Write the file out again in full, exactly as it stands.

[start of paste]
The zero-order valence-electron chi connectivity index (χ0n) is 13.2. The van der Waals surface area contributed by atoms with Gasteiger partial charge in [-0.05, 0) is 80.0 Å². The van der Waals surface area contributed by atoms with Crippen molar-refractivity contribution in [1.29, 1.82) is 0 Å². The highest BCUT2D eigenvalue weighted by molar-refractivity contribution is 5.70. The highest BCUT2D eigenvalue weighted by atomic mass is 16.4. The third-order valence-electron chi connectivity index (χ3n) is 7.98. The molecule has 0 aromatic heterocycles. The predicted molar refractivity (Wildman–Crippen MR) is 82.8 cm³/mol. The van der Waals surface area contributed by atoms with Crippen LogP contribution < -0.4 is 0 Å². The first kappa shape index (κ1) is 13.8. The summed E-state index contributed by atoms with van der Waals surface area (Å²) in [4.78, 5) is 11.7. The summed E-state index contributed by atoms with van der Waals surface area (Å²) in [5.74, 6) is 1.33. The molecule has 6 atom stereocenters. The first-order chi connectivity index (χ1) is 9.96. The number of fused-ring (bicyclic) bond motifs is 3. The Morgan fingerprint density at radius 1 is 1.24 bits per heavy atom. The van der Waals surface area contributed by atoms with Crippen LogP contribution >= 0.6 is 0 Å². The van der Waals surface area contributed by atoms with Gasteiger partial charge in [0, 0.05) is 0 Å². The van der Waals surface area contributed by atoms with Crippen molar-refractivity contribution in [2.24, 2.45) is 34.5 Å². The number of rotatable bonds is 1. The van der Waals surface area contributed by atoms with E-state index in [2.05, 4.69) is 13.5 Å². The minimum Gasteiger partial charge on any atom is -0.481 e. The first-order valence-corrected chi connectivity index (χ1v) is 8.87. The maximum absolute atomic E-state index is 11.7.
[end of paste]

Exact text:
The zero-order valence-electron chi connectivity index (χ0n) is 13.2. The van der Waals surface area contributed by atoms with Gasteiger partial charge in [-0.05, 0) is 80.0 Å². The van der Waals surface area contributed by atoms with Crippen molar-refractivity contribution in [1.29, 1.82) is 0 Å². The highest BCUT2D eigenvalue weighted by molar-refractivity contribution is 5.70. The highest BCUT2D eigenvalue weighted by atomic mass is 16.4. The third-order valence-electron chi connectivity index (χ3n) is 7.98. The molecule has 0 aromatic heterocycles. The predicted molar refractivity (Wildman–Crippen MR) is 82.8 cm³/mol. The van der Waals surface area contributed by atoms with Crippen LogP contribution < -0.4 is 0 Å². The first kappa shape index (κ1) is 13.8. The summed E-state index contributed by atoms with van der Waals surface area (Å²) in [4.78, 5) is 11.7. The summed E-state index contributed by atoms with van der Waals surface area (Å²) in [5.74, 6) is 1.33. The molecule has 6 atom stereocenters. The first-order chi connectivity index (χ1) is 9.96. The number of fused-ring (bicyclic) bond motifs is 3. The Morgan fingerprint density at radius 1 is 1.24 bits per heavy atom. The van der Waals surface area contributed by atoms with Crippen LogP contribution >= 0.6 is 0 Å². The van der Waals surface area contributed by atoms with Gasteiger partial charge in [0, 0.05) is 0 Å². The van der Waals surface area contributed by atoms with Crippen molar-refractivity contribution in [2.24, 2.45) is 34.5 Å². The number of rotatable bonds is 1. The van der Waals surface area contributed by atoms with E-state index in [2.05, 4.69) is 13.5 Å². The minimum Gasteiger partial charge on any atom is -0.481 e. The first-order valence-corrected chi connectivity index (χ1v) is 8.87. The maximum absolute atomic E-state index is 11.7.